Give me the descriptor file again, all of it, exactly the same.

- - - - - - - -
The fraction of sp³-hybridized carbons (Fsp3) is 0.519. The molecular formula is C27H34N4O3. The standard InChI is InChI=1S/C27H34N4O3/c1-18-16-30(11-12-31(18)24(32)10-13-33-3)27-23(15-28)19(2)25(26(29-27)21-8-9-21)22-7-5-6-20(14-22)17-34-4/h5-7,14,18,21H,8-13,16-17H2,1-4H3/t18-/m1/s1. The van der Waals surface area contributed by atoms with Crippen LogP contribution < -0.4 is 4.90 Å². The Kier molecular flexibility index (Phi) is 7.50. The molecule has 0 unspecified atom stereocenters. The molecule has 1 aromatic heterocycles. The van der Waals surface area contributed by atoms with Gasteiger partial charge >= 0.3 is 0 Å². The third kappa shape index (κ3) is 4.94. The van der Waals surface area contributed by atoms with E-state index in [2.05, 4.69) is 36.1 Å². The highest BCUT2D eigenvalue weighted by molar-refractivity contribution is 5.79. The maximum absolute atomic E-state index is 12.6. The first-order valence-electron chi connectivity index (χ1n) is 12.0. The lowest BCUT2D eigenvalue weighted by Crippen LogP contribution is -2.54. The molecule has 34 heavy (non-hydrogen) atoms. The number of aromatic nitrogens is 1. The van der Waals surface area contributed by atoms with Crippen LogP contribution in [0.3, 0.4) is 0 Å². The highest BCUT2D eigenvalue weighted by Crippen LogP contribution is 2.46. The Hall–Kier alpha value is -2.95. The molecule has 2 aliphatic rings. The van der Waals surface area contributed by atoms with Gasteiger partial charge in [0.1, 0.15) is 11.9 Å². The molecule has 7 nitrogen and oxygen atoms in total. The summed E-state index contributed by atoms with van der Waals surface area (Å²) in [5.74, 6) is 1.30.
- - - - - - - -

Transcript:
The fraction of sp³-hybridized carbons (Fsp3) is 0.519. The molecular formula is C27H34N4O3. The standard InChI is InChI=1S/C27H34N4O3/c1-18-16-30(11-12-31(18)24(32)10-13-33-3)27-23(15-28)19(2)25(26(29-27)21-8-9-21)22-7-5-6-20(14-22)17-34-4/h5-7,14,18,21H,8-13,16-17H2,1-4H3/t18-/m1/s1. The van der Waals surface area contributed by atoms with Crippen LogP contribution < -0.4 is 4.90 Å². The Kier molecular flexibility index (Phi) is 7.50. The molecule has 0 unspecified atom stereocenters. The molecule has 1 aromatic heterocycles. The van der Waals surface area contributed by atoms with Gasteiger partial charge >= 0.3 is 0 Å². The third kappa shape index (κ3) is 4.94. The van der Waals surface area contributed by atoms with E-state index in [2.05, 4.69) is 36.1 Å². The highest BCUT2D eigenvalue weighted by molar-refractivity contribution is 5.79. The maximum absolute atomic E-state index is 12.6. The first-order valence-electron chi connectivity index (χ1n) is 12.0. The lowest BCUT2D eigenvalue weighted by Crippen LogP contribution is -2.54. The molecule has 34 heavy (non-hydrogen) atoms. The number of aromatic nitrogens is 1. The van der Waals surface area contributed by atoms with Crippen LogP contribution in [0.3, 0.4) is 0 Å². The highest BCUT2D eigenvalue weighted by Crippen LogP contribution is 2.46. The Hall–Kier alpha value is -2.95. The molecule has 2 aliphatic rings. The van der Waals surface area contributed by atoms with Gasteiger partial charge in [0.1, 0.15) is 11.9 Å². The molecule has 7 nitrogen and oxygen atoms in total. The summed E-state index contributed by atoms with van der Waals surface area (Å²) in [5.74, 6) is 1.30.